Photo: A24

The movie to watch

Lady Bird

“Lady Bird is something truly special: a coming-of-age comedy so funny, perceptive, and truthful that it makes most other films about adolescence look like little more than lessons in cliché. Greta Gerwig, the one-time mumblecore starlet who wrote and directed the movie, has already established herself as a poet laureate of anxious youth, having co-authored and starred in Noah Baumbach’s bittersweet, screwball study of arrested development, Frances Ha. Plenty of what made that film wonderful—the warm affection for foibles, the lightning-quick volleys of verbiage, the nimble editing—should apparently be attributed to Gerwig as much as Baumbach, given how well-represented those same elements are here. And yet Lady Bird is its own movie, as generous as it is insightful about the strange business of growing up and into yourself.”
Read the rest of our review here.

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The video game to play

Wolfenstein II: The New Colossus

“As a sequel to 2014’s surprisingly excellent Wolfenstein: The New Order, The New Colossus is bigger, nuttier, and more audacious than its predecessor, a game that featured a level where players used a 1960s-era Nazi mecha to bust their way out of a German forced-labor camp. Set in a Man In The High Castle-esque take on German-controlled America, The New Colossus does everything—political satire, run-and-gun action, mournful meditations on war and death—at the loudest volume possible, producing an end result that is both astonishing and invigorating, even as it provokes the occasional wince.”
Read more of our thoughts on Wolfenstein II here.

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The comic to read

Victor LaValle’s Destroyer

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“Modern interpretations of Mary Shelley’s Frankenstein aren’t hard to find, but Victor LaValle’s Destroyer builds something new from the classic horror story, using it as the foundation for a genre-bending thriller driven by social, political, and scientific commentary. The chills of body horror, the innovation of science fiction, the emotion of domestic drama, and the action of superhero stories all come together for this six-issue miniseries, exploring how two parents grieve the loss of their son, a 12-year-old black boy shot and killed by the police.”
Read the rest of our review here.


The album to listen to

Fever Ray, Plunge

“It’s not quite the fussy cold shoulder to pop music that [The Knife’s Shaking The Habitual] was, but Karin Dreijer has brought plenty of that record’s defiant spirit to Plunge, her second solo album as Fever Ray. This is far from the arctic dirges of her self-titled debut, where Dreijer’s pitch-shifted voice melted into songs like the eerie calls of some ancient, occult force. She is now alive, raw, and unmistakably human, and she revels in all the desires and tribulations this implies with a radical bluntness that… is meant to explode any old-fashioned societal norms for how women should love, live, and express themselves.”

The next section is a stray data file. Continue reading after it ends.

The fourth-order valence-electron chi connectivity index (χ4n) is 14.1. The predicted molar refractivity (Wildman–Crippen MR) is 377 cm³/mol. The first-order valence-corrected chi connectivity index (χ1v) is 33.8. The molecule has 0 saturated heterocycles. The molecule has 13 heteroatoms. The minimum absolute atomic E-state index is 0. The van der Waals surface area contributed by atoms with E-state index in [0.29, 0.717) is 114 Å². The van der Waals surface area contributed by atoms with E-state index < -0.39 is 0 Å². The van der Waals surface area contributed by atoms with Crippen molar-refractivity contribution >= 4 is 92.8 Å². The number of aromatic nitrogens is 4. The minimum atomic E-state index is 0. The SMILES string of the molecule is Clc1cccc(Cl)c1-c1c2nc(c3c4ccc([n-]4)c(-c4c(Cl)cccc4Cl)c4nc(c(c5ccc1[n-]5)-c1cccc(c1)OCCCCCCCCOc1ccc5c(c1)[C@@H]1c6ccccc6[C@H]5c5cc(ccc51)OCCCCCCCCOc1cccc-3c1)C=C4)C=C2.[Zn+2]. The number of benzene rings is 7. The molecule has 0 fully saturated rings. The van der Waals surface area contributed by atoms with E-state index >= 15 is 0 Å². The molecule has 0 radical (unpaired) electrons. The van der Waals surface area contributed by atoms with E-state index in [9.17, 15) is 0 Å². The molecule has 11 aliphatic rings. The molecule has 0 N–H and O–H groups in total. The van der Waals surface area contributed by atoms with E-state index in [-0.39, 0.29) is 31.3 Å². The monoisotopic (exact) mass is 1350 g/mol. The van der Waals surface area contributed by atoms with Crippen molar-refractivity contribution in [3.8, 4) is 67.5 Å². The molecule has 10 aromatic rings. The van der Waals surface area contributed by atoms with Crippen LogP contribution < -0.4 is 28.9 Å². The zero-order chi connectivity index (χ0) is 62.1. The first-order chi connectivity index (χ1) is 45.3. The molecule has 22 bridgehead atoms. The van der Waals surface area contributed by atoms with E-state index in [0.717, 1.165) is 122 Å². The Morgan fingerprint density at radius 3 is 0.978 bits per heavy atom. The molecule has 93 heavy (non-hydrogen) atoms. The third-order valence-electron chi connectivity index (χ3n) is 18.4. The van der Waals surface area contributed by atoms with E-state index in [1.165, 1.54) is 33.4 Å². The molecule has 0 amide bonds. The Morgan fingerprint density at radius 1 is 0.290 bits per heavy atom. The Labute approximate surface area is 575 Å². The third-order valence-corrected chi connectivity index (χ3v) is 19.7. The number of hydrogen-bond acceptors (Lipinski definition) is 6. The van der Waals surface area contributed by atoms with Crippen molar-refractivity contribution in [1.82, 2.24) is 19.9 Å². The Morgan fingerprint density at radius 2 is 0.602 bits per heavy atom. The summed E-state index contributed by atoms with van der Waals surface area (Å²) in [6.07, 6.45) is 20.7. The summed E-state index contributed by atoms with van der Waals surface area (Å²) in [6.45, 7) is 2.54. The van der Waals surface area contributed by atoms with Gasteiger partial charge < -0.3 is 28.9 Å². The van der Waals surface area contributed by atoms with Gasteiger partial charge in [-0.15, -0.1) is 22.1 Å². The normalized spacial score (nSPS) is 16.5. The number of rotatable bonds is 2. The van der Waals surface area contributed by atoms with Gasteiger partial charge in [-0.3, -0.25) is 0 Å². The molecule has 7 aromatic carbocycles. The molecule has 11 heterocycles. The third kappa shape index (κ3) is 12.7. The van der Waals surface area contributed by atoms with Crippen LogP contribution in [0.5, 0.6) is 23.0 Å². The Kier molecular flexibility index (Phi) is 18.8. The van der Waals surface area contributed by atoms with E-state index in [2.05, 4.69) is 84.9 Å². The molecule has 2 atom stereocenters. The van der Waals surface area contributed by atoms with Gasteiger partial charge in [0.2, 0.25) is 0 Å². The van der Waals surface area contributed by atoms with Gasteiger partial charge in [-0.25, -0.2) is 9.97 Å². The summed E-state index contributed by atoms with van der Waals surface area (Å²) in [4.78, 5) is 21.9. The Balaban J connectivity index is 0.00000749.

Read the rest of our review here.

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The show to watch

Alias Grace

“Grace Marks (Sarah Gadon) was an impoverished domestic servant who had immigrated to Canada with her family. Along with a man named James McDermott (Kerr Logan), she was convicted of murdering her employer and his housekeeper. Margaret Atwood took that historical tale and crafted a wonderful fictionalized biography around it, framed by interviews between Grace and a psychologist trying to ascertain whether she is deserving of early release. That’s the lovely frame of Netflix’s adaptation: Grace weaves tales from the cozy parlor as she works on various mending and needlework, her lilting accent making everything sound like a mystical legend. But her realities are much harsher than that, and director Mary Harron makes bold choices that don’t shy away from any of the painful details.”
Read the rest of our review here.

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The podcast to listen to

You Must Remember This, “Bela And The Vampires”

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“This standout Hollywood history pod is back with a short season comparing epochal horror actors Boris Karloff and Bela Lugosi. This episode, the second of five, limits its scope to Lugosi’s love-hate relationship with creepy foreigner roles, which were the only ones consistently available to him over a lengthy yet fickle career.”
Read about the rest of the week’s best podcasts here.